Reading, writing, arithmetic and … running? Absolutely! Think about it: Kids spend about seven hours per day at school. That’s the majority of their waking hours and nearly one-third of the day. Not all of that time is spent on academics, but that doesn’t mean kids aren’t constantly learning. Even during lunchtime and recess, kids are learning, absorbing and practicing new behaviors. That makes these non-academic activities prime opportunities to introduce and encourage healthy habits.
Take, for instance, the cafeteria. It’s a virtual learning lab, with MyPlate-perfect portions served by foodservice staff and offerings carefully curated by school nutrition directors and kids nudging their friends to try new foods by virtue of sheer peer pressure.
Nutrition lessons extend in other areas as well, with the advent of school gardens. Last spring, my daughter’s teacher brought red leaf lettuce from the garden for the class to try. My daughter raved about it and we bought some at the store on our next trip.
Physical education is an opportunity for kids to move their bodies, but it’s not the only time. Some schools incorporate activity breaks in the day — short bursts of stretching or wiggling around to refresh and refocus. Other schools are experimenting with standing desks, pedal desks or switching from standard chairs to stability balls — all in the hopes of helping to stimulate movement, which may help stimulate the brain.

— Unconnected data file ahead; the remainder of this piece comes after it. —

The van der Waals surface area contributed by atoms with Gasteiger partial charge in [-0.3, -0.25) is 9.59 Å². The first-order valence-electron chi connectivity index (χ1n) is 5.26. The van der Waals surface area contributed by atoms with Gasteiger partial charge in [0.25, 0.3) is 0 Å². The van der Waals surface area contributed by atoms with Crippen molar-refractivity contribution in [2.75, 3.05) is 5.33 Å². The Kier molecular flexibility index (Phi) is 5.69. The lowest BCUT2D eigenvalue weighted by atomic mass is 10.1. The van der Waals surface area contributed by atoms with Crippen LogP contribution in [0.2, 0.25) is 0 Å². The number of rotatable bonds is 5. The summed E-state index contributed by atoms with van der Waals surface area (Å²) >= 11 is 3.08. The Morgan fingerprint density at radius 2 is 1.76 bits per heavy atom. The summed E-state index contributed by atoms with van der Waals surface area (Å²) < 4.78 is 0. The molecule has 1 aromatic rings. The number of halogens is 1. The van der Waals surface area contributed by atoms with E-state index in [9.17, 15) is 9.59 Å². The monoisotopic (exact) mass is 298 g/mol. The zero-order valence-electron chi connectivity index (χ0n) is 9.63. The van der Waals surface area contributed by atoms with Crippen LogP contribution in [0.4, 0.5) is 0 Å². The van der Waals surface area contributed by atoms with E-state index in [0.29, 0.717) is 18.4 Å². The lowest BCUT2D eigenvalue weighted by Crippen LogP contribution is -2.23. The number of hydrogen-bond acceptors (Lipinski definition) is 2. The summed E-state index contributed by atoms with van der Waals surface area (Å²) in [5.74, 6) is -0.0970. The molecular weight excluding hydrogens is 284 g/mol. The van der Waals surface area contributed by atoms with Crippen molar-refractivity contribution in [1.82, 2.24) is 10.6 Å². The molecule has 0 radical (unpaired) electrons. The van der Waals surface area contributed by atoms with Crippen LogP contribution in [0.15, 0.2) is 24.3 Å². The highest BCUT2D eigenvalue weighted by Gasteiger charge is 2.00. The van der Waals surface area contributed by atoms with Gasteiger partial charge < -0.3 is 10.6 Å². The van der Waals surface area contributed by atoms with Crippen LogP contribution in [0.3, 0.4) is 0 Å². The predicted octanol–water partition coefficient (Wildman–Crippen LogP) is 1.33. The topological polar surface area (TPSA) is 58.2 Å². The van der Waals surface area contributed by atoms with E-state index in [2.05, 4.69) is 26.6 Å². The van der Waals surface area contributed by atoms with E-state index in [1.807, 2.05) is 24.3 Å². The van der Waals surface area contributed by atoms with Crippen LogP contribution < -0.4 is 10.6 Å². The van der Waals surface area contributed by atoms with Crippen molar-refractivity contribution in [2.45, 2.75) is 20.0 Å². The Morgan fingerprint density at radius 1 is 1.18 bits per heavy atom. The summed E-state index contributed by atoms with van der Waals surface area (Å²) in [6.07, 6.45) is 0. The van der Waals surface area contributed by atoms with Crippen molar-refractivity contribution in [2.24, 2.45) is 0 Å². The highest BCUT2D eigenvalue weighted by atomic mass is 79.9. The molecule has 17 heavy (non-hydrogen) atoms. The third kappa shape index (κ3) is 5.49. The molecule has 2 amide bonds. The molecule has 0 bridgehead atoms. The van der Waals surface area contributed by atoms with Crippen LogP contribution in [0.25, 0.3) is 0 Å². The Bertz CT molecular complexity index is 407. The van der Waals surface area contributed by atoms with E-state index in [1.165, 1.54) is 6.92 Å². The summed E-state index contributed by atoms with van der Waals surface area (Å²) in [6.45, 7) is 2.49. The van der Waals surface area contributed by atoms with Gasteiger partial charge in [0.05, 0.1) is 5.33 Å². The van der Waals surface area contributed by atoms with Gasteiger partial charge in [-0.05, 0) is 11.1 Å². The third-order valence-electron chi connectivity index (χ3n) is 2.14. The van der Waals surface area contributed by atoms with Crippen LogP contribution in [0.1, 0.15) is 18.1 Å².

These experimental programs are just that — experiments. But what we do know is that when students are healthy, the benefits are numerous: they perform better on tests, get better grades overall, have fewer missed days of school and behave better in class.
The America’s Healthiest Schools campaign, a program of the Alliance for a Healthier Generation (of which the Academy of Nutrition and Dietetics is a promotional partner), knows the healthiest school environments require involvement from parents, administrators and staff, students and community members. Indeed, the Alliance for a Healthier Generation’s Healthy Schools Program is one of the nation’s largest school-based childhood obesity prevention initiatives, with 35,000 schools involved and reaching more than 20 million students.
The Alliance recently recognized 328 schools as America’s Healthiest Schools, representing 29 states and the District of Columbia. These schools may offer a running club before school, breakfast in the classroom, activity breaks throughout the day and water stations throughout the school for quick fill-ups. They may have eliminated sugary treats or food as rewards or celebrations and may offer a day with extra recess to celebrate that month’s class birthdays.
Whatever these schools are doing, it’s working. Get inspired and learn more about what’s happening at the winningest schools by going to this link and clicking the dots on the map. For this one time, copying is encouraged!
CREDIT: Food & Nutrition